Jonathan Schanzer of the Foundation for Defense of Democracies is likewise perturbed. He told me Thursday night: “The Morsi government should be on the hot seat right now. Egypt, along with Turkey and Qatar — all ostensible U.S. allies — have been working assiduously to rehabilitate Hamas and integrate the Gaza-based terrorist group into the new Arab regional order. This was probably acceptable to the Obama administration as long as there was calm. Now, Egypt will have to own up to this policy. Morsi announced that he was dispatching his prime minister to Gaza, but it’s unclear whether this is a solidarity mission for Hamas or an attempt to broker calm.” He added, “How this plays out will undoubtedly impact US-Egypt ties for the foreseeable future. To say the least, this episode demonstrates how important Mubarak was to maintaining order in the region.”
We can hope that the president is reading Morsi the riot act in private, letting it be known that the Hamas missiles better not have come from Egypt and using U.S. aid for leverage with the Muslim Brotherhood leader. But even if the president is doing the right thing, there’s no sign so far that Morsi is paying attention.
This raises the question as to what our Egypt policy is (do we even have one?) and whether we are being clear-eyed about the Muslim Brotherhood government. Danielle Pletka of the American Enterprise Institute keenly observes, “There are a lot of lessons to be learned from Libya. One of the first is don’t turn your back on the Middle East. The United States can have a real and a good influence if we don’t lie about our priorities or about the problems we see arising. If we pretend everything is perfect with an Egypt that is repressing Christians, narrowing women’s rights and abandoning its obligations, we can be sure they’ll double down.” She argues: “ It’s time to let Egypt know that the relationship with the United States is predicated improvement in all those areas, and more. And it would be wise for Morsi to remember who needs whom in this relationship.”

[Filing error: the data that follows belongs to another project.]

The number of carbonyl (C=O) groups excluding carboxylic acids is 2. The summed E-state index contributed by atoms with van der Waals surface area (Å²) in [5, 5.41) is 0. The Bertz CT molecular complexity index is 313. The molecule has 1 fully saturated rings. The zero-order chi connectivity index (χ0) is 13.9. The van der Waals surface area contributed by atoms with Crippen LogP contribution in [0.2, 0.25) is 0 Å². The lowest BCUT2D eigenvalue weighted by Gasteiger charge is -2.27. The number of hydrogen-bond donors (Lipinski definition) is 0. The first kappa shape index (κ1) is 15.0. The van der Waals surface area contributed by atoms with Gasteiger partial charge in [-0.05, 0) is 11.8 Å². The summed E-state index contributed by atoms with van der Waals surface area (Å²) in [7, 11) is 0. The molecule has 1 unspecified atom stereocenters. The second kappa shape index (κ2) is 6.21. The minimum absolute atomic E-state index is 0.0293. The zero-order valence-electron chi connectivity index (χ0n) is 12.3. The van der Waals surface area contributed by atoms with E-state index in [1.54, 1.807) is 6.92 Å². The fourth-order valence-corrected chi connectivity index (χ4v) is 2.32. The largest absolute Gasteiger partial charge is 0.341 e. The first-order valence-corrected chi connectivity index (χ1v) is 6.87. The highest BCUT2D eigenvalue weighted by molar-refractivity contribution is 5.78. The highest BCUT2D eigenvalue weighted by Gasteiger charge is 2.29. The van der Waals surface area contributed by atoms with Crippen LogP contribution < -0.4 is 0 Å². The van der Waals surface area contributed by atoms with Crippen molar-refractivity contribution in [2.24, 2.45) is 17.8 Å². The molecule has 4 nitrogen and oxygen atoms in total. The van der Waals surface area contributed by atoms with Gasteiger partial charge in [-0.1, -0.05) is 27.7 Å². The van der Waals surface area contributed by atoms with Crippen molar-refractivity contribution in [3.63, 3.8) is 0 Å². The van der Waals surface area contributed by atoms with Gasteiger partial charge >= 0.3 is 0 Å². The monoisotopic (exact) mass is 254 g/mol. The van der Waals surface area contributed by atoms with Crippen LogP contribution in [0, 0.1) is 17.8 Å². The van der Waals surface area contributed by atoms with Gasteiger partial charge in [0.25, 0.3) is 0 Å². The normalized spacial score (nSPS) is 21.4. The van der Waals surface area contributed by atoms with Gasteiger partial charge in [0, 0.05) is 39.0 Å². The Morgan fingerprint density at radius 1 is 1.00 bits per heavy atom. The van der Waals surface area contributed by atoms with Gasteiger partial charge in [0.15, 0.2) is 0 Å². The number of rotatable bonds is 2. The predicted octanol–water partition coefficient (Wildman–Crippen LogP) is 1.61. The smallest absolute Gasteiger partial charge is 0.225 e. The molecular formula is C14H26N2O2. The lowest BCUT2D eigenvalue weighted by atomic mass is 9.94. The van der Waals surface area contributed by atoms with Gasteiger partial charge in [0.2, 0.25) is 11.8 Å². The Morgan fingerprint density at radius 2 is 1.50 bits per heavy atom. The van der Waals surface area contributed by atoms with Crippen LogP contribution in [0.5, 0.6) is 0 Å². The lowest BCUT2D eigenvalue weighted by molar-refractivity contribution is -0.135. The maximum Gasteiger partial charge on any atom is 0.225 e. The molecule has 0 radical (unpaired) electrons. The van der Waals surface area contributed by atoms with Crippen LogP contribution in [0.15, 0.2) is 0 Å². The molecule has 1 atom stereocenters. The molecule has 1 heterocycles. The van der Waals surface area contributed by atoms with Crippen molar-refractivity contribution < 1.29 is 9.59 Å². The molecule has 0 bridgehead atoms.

Finally, we should not lose track of the fact that while this is ostensibly an Israel-Hamas-Egypt issue, the real culprits are in Tehran. Iran is the principal supporter of money and weapons to Hamas. Hamas terrorists train in Iran (and in its junior partner, Syria). In sum, Hamas is Iran’s proxy in Israel. Israel can keep swatting down Hamas, using air power or, if need be, going into Gaza on land. It has a solemn obligation to defend itself against what was a deliberate escalation by Hamas in the number and quality of weapons launched against Israel’s civilian population. But even with the most robust U.S. support this is not a long-term solution. That will only come when Iran is dealt with, either militarily or via regime change.
Hamas’s increased aggressiveness should properly be seen as part of a pattern of Iran’s increased aggressiveness. In accelerating its weapons program, targeting a Saudi ambassador for assassination on U.S. soil and facilitating terrorist groups, it is flexing its muscles, meeting little resistance when it provokes the West again and again. It should be apparent that U.S. sanctions have not sent Iran into a defensive crouch. Far from it. In this context, it is preposterous to expect that a verifiable, effective agreement to stop Iran’s nuclear weapons program could be reached with the mullahs.
King Abdullah of Saudi Arabia, we learned from the Wikileaks documents, repeatedly urged the United States to stop messing around with Iran’s proxies and instead to “cut off the head of the snake” in Tehran. That (i.e. a military strike) or regime collapse/change are the only real hope for a permanent end to, among other things, Hamas’s reign of terror.